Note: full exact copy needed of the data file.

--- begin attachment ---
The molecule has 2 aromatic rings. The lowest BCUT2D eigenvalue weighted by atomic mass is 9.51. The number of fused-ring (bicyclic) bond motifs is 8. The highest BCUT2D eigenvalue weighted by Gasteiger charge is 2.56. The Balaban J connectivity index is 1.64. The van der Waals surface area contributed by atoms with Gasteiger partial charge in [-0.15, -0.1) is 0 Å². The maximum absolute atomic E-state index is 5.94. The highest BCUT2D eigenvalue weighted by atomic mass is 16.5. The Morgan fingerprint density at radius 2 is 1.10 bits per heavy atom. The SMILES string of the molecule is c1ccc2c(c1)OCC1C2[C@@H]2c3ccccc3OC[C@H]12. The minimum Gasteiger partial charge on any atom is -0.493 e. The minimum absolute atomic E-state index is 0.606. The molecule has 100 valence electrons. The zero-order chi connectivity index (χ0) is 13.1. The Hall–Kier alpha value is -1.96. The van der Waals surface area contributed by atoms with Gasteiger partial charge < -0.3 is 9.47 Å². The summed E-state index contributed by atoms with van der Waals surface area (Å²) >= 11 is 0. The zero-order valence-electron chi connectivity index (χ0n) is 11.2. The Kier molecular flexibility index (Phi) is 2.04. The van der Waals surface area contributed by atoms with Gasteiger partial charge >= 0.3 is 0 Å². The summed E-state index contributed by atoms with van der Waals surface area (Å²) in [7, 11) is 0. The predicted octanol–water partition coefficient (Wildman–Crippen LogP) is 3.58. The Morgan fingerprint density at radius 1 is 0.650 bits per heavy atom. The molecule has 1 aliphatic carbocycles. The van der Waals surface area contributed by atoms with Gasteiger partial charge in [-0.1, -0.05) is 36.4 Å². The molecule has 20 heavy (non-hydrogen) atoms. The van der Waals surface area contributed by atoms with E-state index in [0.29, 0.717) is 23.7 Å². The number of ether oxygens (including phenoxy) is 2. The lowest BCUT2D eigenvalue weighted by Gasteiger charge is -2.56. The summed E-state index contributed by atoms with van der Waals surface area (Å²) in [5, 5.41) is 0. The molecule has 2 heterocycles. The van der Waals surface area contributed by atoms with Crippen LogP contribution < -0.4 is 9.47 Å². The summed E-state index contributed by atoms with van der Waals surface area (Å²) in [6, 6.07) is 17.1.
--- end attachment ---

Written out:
The molecule has 2 aromatic rings. The lowest BCUT2D eigenvalue weighted by atomic mass is 9.51. The number of fused-ring (bicyclic) bond motifs is 8. The highest BCUT2D eigenvalue weighted by Gasteiger charge is 2.56. The Balaban J connectivity index is 1.64. The van der Waals surface area contributed by atoms with Gasteiger partial charge in [-0.15, -0.1) is 0 Å². The maximum absolute atomic E-state index is 5.94. The highest BCUT2D eigenvalue weighted by atomic mass is 16.5. The Morgan fingerprint density at radius 2 is 1.10 bits per heavy atom. The SMILES string of the molecule is c1ccc2c(c1)OCC1C2[C@@H]2c3ccccc3OC[C@H]12. The minimum Gasteiger partial charge on any atom is -0.493 e. The minimum absolute atomic E-state index is 0.606. The molecule has 100 valence electrons. The zero-order chi connectivity index (χ0) is 13.1. The Hall–Kier alpha value is -1.96. The van der Waals surface area contributed by atoms with Gasteiger partial charge < -0.3 is 9.47 Å². The summed E-state index contributed by atoms with van der Waals surface area (Å²) >= 11 is 0. The zero-order valence-electron chi connectivity index (χ0n) is 11.2. The Kier molecular flexibility index (Phi) is 2.04. The van der Waals surface area contributed by atoms with Gasteiger partial charge >= 0.3 is 0 Å². The summed E-state index contributed by atoms with van der Waals surface area (Å²) in [7, 11) is 0. The predicted octanol–water partition coefficient (Wildman–Crippen LogP) is 3.58. The Morgan fingerprint density at radius 1 is 0.650 bits per heavy atom. The molecule has 1 aliphatic carbocycles. The van der Waals surface area contributed by atoms with Gasteiger partial charge in [-0.1, -0.05) is 36.4 Å². The molecule has 20 heavy (non-hydrogen) atoms. The van der Waals surface area contributed by atoms with E-state index in [0.29, 0.717) is 23.7 Å². The number of ether oxygens (including phenoxy) is 2. The lowest BCUT2D eigenvalue weighted by Gasteiger charge is -2.56. The summed E-state index contributed by atoms with van der Waals surface area (Å²) in [5, 5.41) is 0. The molecule has 2 heterocycles. The van der Waals surface area contributed by atoms with Crippen LogP contribution < -0.4 is 9.47 Å². The summed E-state index contributed by atoms with van der Waals surface area (Å²) in [6, 6.07) is 17.1.